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October 20, 2014 / 26 Tishri, 5775
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Attacked By Haredim On A Bus To The Kotel


When I publicly disclosed the beating I received on the #2 bus going to the Kotel last November, it was after consulting with daas Torah and lots of soul searching. I did not relish the black eye this would inevitably give haredi Jews, and I was uncomfortable associating my name with such a grievous event.

There was no shortage of criticism leveled at me for publicizing the horrendous incident. While the majority of the more than 3,000 e-mails I received were supportive and even congratulatory for my refusal to be bullied by a group of mutineers on a public bus, there nevertheless were a significant enough minority who felt I had erred for various reasons.

The most common was that I should have behaved as a “bas melech Yisrael” and could have avoided all of the ugliness if I would have just been a little more compliant. A few even went so far as to condemn my response to the initial spitting (“you should have simply moved to the back”).

When Jonathan Rosenblum interviewed me for his article in Mishpacha magazine (“Knowing Our Limits”), he was sincere, without condemnation, in his curiosity as to why I stood my ground in refusing to give up my seat. I explained that the incident had to be understood in the context of what was going on while I was in Yerushalayim for five weeks – during the “gay parade” brouhaha.

Every night, yeshivas were letting their students out to riot in the streets. Garbage cans were dumped and strewn in the streets and their contents set on fire. Many people, particularly the elderly and small children, had been rushed to hospitals suffering from respiratory difficulties due to the toxicity of the smoke that was belching throughout residential neighborhoods. Public health officials were warning that the carcinogens in the air were at dangerous levels.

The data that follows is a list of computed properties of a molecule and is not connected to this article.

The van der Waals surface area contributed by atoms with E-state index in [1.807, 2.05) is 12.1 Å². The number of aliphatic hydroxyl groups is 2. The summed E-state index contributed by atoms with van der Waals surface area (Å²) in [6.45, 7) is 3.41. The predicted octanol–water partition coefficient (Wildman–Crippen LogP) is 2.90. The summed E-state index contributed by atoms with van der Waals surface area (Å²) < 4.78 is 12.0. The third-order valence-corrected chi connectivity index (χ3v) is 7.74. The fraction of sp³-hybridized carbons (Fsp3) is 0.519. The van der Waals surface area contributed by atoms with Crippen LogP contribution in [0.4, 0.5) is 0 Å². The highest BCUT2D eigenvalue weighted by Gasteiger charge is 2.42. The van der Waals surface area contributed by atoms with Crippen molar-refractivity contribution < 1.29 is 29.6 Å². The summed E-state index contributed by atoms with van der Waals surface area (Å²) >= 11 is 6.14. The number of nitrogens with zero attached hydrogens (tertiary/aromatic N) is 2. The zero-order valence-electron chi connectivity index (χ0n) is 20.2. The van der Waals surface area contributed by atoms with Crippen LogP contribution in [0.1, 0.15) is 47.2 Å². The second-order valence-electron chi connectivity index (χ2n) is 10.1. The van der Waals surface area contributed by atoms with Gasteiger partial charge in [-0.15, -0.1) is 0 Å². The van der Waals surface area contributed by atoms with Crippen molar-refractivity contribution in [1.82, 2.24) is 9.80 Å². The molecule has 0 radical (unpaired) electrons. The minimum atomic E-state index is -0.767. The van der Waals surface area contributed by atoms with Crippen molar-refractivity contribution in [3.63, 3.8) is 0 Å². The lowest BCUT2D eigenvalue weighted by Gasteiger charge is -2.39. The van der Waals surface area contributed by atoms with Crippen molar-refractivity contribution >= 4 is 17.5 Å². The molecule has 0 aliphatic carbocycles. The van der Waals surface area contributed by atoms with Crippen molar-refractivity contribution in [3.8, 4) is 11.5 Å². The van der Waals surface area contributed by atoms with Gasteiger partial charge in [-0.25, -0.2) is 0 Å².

I myself was in bed for three days with a severe respiratory infection caused by being forced to inhale these fumes every day. Almost every morning, our bus would have to stop and carefully navigate around burning piles of rubbish

I stood at Kikar Shabbat one evening and watched boys as young as 8 and 9 running through the streets setting anything within their reach on fire. A white van made the big mistake of traveling through Kikar Shabbat. The van was pelted with objects. When the driver stopped and got out of his van, it was overturned and torched. Nobody even knew if this driver was “for” or “against” the very thing the rioters were rioting about!

I asked one of the boys, “Do you know why you’re doing this?” His answer: “Because it’s fun!” The following Shabbos, an acquaintance of mine told me her sons were “not going to shul today, they need to sleep in and catch up on their rest because their rebbe had let them out to go rioting almost every night this week.”

I couldn’t resist responding that I wouldn’t send my son to a yeshiva that employed such “rebbeim.”

I also explained to Mr. Rosenblum that it sickened me to stand and watch a store in Geula burned to the ground by the area’s “Tznius Patrol.” The store, “One of a Kind,” is owned by an American rosh yeshiva’s wife and sells nice and affordable tzniusdik clothing. However, sequins on some of the items did not meet the tznius standards of this “Patrol” and they demanded its removal from the store. The proprietor refused and they responded with arson, destroying her merchandise, her store, and her livelihood – and probably jacking up the insurance rates for everyone else in the neighborhood. (Kol hakavod to this woman for rebuilding her store since then.)

During my five-week stay in Yerushalayim, I also heard many accounts of women being surreptitiously bleached by “Tznius Patrol” squads. If their clothing did not measure up to their standards, a baby bottle of bleach delivered its contents, thus rendering the garment useless. I know people who refuse to shop in Geula and Meah Shearim as a consequence of such actions.